First day as a freshman at Seattle U was spent in one building, going from table to table, signing up for classes. But the image that sticks in my mind was a lot of waiting around in stairwells, which must have been the in between times. It was on this day that I met Dave who became a fast friend, throughout my college years and afterwards.
Dave had and has a scientific view on everything. His declared major was chemistry. I chose to study languages, majoring in French and minoring in Spanish. Thus we never had any classes together but one. That first quarter we were both in Army ROTC. The class was held first thing in the morning, it seems well before anyone was awake on campus. My Roadrunner and I would leave my house at an ungodly time of the morning, cross Renton and swing by his house on the way to downtown Seattle via I-5.
At first the class covered mundane things. Mundane Army things that is – care and wearing of uniforms, polishing boots and brass belt buckles, group organizations, saluting, manual of arms, etc. The manual of arms led to being a part of the drill team, which meant more early mornings, including some weekends when we marched in local parades.
Eventually we settled into more ordinary classroom type activities – reading books and writing reports. I reaquainted myself with Lawrence of Arabia, reading his Seven Pillars of Wisdom, and writing about his guerilla tactics.
Then there was a weekend we spent at Fort Lewis. We had already learned to disassemble and reassemble an M-14 in class, and were promised we would soon be doing the same just by touch in a bag. Out at Fort Lewis we actually got to fire it on the range. It was just like in the war movies I’d seen, hold it in close to your shoulder (a hinged support on the butt of the weapon lent stablity, especially in the prone position), squeeze the trigger and watch the kick. There was a selection switch for single shot or fully automatic. Our instructor had us keep it on single shot, for when fully automatic, it was harder to control – the muzzle tending to climb with each shot.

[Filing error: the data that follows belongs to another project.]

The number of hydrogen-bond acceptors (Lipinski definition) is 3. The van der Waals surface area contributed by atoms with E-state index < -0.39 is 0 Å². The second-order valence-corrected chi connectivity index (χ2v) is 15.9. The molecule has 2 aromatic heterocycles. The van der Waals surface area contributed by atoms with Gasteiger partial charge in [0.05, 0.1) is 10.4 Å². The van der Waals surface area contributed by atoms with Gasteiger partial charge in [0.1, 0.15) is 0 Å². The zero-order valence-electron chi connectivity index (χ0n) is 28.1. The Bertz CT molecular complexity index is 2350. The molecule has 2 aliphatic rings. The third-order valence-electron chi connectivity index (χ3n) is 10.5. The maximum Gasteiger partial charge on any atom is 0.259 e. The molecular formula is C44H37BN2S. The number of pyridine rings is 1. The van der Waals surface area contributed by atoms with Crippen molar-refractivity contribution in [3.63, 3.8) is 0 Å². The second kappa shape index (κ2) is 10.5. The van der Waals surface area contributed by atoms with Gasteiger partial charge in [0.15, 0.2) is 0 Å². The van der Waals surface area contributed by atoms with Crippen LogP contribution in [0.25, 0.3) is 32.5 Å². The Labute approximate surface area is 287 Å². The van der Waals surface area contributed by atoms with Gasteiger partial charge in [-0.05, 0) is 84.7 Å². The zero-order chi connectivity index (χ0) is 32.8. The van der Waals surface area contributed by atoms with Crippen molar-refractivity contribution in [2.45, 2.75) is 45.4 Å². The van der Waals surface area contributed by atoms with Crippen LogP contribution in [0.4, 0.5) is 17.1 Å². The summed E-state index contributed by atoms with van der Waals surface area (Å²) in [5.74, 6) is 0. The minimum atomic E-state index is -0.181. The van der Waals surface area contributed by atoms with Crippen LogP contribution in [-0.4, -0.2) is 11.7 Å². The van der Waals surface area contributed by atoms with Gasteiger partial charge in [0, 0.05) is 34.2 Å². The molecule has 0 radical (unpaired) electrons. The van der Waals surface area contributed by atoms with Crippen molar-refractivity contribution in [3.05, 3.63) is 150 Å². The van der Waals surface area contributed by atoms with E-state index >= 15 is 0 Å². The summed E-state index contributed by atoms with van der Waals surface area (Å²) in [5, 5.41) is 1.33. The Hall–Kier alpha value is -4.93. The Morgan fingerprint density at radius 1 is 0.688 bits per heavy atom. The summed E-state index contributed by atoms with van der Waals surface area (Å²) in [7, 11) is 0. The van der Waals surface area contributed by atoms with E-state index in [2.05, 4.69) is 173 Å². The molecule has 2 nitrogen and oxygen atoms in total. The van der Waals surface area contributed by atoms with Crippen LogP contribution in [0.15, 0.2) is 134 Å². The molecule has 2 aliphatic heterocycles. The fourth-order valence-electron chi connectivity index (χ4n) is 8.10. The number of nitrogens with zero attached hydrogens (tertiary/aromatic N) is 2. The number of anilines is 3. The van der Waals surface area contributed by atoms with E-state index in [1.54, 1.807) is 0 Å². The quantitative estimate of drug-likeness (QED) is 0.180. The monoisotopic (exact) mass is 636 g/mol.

The highlight of the “maneuveurs” was the tactical portion in which we assaulted a house-like structure. We were shown the structure, but not shown how to carry out the assault. I guess they just wanted to see what we would come up with on our own. Officers are supposed to come up with solutions to problems as they confront them. The structure had no roof on it, so we decided to come down through the “ceiling.” I don’t remember what they thought of our solution. And I would prefer getting instruction, and perhaps that would have come later. But it was not to be.
When I received my grades for the first quarter, I was shocked. I am usually a straight A student, and although in this instance I did have two “A”s, there was also one B. And that B was in my major – French.
Dave had some trouble too. So we both went to the ROTC commandant and resigned.